Network to Explore Impacts of Policies, Care Approaches on Diabetes Outcomes
WASHINGTON, D.C. (March 29, 2016) — The Patient-Centered Outcomes Research Institute (PCORI) has partnered with the Centers for Disease Control and Prevention (CDC), and National Institutes of Health (NIH)/National Institute of Diabetes and Digestive and Kidney Diseases (NIDDK) to launch a new research network focused on diabetes.
The five-year initiative, dubbed the Natural Experiments Network, will address the impact of population-targeted health policies and interventions on risks, complications and disparities related to diabetes. The network’s findings could inform the efforts of policy makers, health plan directors and community leaders to prioritize policies and practices to support the treatment of diabetes and its complications, and the prevention of Type 2 diabetes.
CDC and NIDDK issued grants for the first-year totaling $2.5 million to support five research groups’ participation in the Natural Experiments Network.
On Tuesday, Jan. 26, 2016, PCORI’s Board of Governors, approved a separate investment of $6.75 million over five years to support three research groups’ participation in the network. The funding awards were approved to three of the Clinical Data Research Networks (CDRNs) that are members of PCORnet, a national resource for conducting patient-centered clinical research being developed by PCORI.
“PCORI is delighted to work with the CDC and NIH to expand the capacity of this exciting initiative,” said PCORI Executive Director Joe Selby, MD, MPH. “The PCORnet partner networks’ participation will give them opportunities to support natural experiments with their extensive data resources, and, in turn, those networks’ participation will extend the principles of patient-centeredness and engagement to the Natural Experiments Network’s research activities.”
Complementary to traditional trials and research efforts, natural experiments offer a means to assess the impact of large-scale, population-targeted health policies and interventions. Reducing the incidence of Type 2 diabetes and complications for all people with diabetes will depend on population-targeted health policies to alter health systems, communities, and individual behaviors in ways that promote healthy activities and choices. Despite many innovative policies that have been implemented, there has been little rigorous empirical examination of their health impacts.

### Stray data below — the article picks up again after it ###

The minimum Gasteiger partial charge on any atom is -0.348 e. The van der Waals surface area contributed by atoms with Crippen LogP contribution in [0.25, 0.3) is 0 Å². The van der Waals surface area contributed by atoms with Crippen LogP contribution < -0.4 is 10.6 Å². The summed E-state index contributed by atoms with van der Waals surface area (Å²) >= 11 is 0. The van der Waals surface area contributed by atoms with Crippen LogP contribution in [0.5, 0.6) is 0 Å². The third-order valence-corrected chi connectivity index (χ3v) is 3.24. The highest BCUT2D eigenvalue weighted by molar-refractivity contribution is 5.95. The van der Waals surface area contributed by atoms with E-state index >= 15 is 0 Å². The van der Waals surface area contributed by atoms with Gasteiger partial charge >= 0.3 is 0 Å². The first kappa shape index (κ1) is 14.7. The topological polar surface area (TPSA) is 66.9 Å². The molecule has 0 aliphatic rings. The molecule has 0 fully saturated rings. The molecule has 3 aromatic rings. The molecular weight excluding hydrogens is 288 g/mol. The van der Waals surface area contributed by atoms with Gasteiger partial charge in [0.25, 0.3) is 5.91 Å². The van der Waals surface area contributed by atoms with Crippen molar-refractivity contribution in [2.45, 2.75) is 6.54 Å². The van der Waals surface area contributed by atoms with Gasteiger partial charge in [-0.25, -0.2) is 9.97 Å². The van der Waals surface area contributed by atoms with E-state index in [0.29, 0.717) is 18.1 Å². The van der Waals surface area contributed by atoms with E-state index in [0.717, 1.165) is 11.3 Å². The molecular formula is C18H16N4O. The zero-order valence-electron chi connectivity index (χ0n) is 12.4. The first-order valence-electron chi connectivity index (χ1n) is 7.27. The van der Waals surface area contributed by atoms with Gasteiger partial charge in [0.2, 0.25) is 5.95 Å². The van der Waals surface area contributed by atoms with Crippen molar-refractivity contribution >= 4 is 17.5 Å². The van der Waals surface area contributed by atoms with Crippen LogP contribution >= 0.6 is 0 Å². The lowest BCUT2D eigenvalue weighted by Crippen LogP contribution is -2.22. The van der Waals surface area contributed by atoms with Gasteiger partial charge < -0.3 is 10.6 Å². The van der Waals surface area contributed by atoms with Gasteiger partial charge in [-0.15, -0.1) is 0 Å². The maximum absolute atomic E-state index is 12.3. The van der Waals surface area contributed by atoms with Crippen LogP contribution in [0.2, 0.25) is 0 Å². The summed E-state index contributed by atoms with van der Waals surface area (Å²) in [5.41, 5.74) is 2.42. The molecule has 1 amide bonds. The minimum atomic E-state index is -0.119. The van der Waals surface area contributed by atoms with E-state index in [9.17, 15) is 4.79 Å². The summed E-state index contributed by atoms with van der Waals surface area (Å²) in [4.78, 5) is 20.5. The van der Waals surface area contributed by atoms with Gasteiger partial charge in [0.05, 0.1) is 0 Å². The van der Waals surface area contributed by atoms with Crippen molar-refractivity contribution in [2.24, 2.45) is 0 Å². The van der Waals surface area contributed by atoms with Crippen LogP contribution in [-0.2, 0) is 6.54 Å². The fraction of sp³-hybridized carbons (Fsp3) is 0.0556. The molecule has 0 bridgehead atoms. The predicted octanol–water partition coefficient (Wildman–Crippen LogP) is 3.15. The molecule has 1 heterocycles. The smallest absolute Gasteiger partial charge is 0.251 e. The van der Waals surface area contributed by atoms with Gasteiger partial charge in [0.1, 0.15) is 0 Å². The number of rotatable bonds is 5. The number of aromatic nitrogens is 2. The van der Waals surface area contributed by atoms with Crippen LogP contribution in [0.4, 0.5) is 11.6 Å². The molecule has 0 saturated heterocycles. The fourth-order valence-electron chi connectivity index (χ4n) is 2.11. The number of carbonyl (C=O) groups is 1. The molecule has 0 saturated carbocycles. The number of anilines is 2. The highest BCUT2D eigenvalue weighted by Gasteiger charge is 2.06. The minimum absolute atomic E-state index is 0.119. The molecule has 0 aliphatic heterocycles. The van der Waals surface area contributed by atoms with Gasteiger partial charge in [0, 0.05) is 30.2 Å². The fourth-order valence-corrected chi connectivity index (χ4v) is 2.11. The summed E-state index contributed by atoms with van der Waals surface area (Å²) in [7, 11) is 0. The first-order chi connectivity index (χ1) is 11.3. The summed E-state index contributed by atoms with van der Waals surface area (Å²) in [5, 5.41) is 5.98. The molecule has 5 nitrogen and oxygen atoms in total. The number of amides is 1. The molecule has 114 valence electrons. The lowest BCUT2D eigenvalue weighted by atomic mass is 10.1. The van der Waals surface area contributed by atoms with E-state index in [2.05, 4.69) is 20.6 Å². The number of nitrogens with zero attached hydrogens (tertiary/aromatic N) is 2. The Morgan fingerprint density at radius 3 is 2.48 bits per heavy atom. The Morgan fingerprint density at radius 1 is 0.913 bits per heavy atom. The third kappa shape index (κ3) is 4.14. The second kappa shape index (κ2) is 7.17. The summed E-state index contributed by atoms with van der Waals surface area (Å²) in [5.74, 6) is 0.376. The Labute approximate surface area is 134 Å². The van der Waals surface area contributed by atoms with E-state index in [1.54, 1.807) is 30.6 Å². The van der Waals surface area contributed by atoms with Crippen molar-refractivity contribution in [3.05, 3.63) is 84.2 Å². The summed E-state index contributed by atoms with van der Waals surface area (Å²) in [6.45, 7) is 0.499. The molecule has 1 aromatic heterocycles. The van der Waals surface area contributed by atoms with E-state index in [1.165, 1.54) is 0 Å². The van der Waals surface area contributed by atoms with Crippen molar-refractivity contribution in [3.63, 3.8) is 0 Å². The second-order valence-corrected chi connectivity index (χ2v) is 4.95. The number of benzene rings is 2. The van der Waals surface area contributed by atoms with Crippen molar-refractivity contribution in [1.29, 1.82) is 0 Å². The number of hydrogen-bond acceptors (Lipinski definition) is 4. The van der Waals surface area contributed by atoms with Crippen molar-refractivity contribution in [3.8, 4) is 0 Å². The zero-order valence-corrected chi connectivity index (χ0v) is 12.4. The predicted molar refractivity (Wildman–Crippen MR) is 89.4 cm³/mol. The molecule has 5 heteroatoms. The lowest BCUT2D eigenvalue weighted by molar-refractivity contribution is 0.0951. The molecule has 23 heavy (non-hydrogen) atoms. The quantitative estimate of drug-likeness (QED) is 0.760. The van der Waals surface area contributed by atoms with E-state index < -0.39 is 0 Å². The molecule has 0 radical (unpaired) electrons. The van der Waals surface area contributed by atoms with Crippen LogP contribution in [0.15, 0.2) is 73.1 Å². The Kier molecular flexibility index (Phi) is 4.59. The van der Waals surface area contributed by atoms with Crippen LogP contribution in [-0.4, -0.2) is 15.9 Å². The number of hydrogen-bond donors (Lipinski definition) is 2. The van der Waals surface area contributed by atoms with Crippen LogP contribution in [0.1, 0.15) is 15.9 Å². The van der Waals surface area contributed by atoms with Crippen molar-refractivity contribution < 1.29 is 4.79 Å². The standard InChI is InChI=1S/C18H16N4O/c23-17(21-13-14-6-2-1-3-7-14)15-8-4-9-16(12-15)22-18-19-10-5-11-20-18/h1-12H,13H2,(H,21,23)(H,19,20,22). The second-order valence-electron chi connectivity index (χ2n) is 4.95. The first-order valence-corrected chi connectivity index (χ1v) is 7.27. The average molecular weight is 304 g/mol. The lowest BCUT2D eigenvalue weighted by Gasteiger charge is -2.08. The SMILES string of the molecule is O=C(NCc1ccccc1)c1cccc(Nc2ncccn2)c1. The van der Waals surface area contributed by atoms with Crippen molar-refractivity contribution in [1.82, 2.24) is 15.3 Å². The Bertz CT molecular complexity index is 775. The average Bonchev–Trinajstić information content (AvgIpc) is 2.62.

Unlike studies in which researchers control the participants’ conditions or circumstances, natural experiments assess the impact of what occurs when groups of people experience different conditions or circumstances as a result of changes in policy or practice, such as investments in healthcare services or the introduction of programs designed to promote physical activity.
“We are pleased to work with PCORI and NIH to identify critical evidence that will help our nation prioritize population-targeted strategies for diabetes treatment and management, and the prevention of Type 2 and diabetes complications,” said Ann Albright, PhD, RD, director of CDC's Division of Diabetes Translation. “Diabetes continues to affect more than 29 million people in the United States, putting them at risk for heart attack, stroke, blindness, kidney failure, and more. It’s our hope that the outcomes of this project can be used to strengthen the impact of public health initiatives and reduce the burden of diabetes in the U.S.”
“What we learn from research evaluating the real-world implementation of healthcare policies or programs has the potential to improve future clinical practice and health policy related to prevention or management of type 2 diabetes and to reduce diabetic complications for all people with the disease,” said Judith Fradkin, MD, director of the NIDDK Division of Diabetes, Endocrinology and Metabolic Diseases.
Research Groups Participating in the Natural Experiments Network
The funding approved by PCORI’s Board will enable research teams affiliated with three PCORnet CDRNs -- the PaTH Network, the New York City CDRN, and Research Action for Health Network (REACHnet) -- to participate in the Natural Experiments Network.
CDC and NIH funding supports the participation of five research groups, some of which are also affiliated with PCORnet CDRNs. One group will use the data resources of the Accelerating Data Value Across a National Community Health Center Network (ADVANCE) CDRN, and another will draw upon the resources of the Chicago Area Patient-Centered Outcomes Research Network (CAPriCORN) and the Greater Plains Collaborative CDRN. In addition, CDC/NIH funds support research teams from the Harvard Pilgrim Health Care Institute, the University of California at Berkeley, and the University of California at Los Angeles (UCLA). UCLA also received a separate grant from CDC/NIH to serve as the Natural Experiments Network’s central coordinating center.
The Patient-Centered Outcomes Research Institute (PCORI) is an independent, non-profit organization authorized by Congress in 2010. Its mission is to fund research that will provide patients, their caregivers and clinicians with the evidence-based information needed to make better-informed healthcare decisions. PCORI is committed to continuously seeking input from a broad range of stakeholders to guide its work.
PCORnet, the National Patient-Centered Clinical Research Network, is an innovative initiative of the Patient-Centered Outcomes Research Institute (PCORI). The goal of PCORnet is to improve the nation’s capacity to conduct comparative clinical effectiveness research efficiently by creating a large, highly representative network for conducting clinical outcomes research that directly involves patients in the development and execution of the research. More information is available at www.pcornet.org.